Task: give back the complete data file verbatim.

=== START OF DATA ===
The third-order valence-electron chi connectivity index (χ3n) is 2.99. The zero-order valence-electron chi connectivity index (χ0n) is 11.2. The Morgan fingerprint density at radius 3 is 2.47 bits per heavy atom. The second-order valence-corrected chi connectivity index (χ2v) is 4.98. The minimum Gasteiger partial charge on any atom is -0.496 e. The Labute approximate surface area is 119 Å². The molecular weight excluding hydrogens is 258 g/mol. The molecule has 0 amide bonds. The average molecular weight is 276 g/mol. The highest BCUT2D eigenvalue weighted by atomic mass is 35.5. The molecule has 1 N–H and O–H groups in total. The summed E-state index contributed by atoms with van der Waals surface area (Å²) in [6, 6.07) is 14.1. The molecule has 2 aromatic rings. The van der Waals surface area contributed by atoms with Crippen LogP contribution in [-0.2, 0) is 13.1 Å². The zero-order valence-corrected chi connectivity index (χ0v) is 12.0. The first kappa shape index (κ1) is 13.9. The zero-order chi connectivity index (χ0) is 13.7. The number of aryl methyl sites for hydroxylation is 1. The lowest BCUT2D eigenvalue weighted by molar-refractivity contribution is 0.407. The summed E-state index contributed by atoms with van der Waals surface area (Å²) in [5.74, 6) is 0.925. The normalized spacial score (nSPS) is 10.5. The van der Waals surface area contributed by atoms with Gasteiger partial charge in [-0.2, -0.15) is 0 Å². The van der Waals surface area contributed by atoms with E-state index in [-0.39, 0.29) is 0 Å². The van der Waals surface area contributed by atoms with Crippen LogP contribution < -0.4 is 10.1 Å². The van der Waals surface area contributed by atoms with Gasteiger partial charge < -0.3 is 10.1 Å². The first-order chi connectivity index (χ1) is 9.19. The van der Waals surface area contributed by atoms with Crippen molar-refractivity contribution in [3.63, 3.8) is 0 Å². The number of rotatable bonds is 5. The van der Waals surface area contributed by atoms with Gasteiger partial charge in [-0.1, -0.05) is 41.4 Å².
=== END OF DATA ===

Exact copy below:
The third-order valence-electron chi connectivity index (χ3n) is 2.99. The zero-order valence-electron chi connectivity index (χ0n) is 11.2. The Morgan fingerprint density at radius 3 is 2.47 bits per heavy atom. The second-order valence-corrected chi connectivity index (χ2v) is 4.98. The minimum Gasteiger partial charge on any atom is -0.496 e. The Labute approximate surface area is 119 Å². The molecular weight excluding hydrogens is 258 g/mol. The molecule has 0 amide bonds. The average molecular weight is 276 g/mol. The highest BCUT2D eigenvalue weighted by atomic mass is 35.5. The molecule has 1 N–H and O–H groups in total. The summed E-state index contributed by atoms with van der Waals surface area (Å²) in [6, 6.07) is 14.1. The molecule has 2 aromatic rings. The van der Waals surface area contributed by atoms with Crippen LogP contribution in [-0.2, 0) is 13.1 Å². The zero-order valence-corrected chi connectivity index (χ0v) is 12.0. The first kappa shape index (κ1) is 13.9. The zero-order chi connectivity index (χ0) is 13.7. The number of aryl methyl sites for hydroxylation is 1. The lowest BCUT2D eigenvalue weighted by molar-refractivity contribution is 0.407. The summed E-state index contributed by atoms with van der Waals surface area (Å²) in [5.74, 6) is 0.925. The normalized spacial score (nSPS) is 10.5. The van der Waals surface area contributed by atoms with Gasteiger partial charge in [-0.2, -0.15) is 0 Å². The van der Waals surface area contributed by atoms with E-state index in [-0.39, 0.29) is 0 Å². The van der Waals surface area contributed by atoms with Crippen LogP contribution < -0.4 is 10.1 Å². The van der Waals surface area contributed by atoms with Gasteiger partial charge < -0.3 is 10.1 Å². The first-order chi connectivity index (χ1) is 9.19. The van der Waals surface area contributed by atoms with Crippen molar-refractivity contribution in [3.63, 3.8) is 0 Å². The number of rotatable bonds is 5. The van der Waals surface area contributed by atoms with Gasteiger partial charge in [-0.1, -0.05) is 41.4 Å².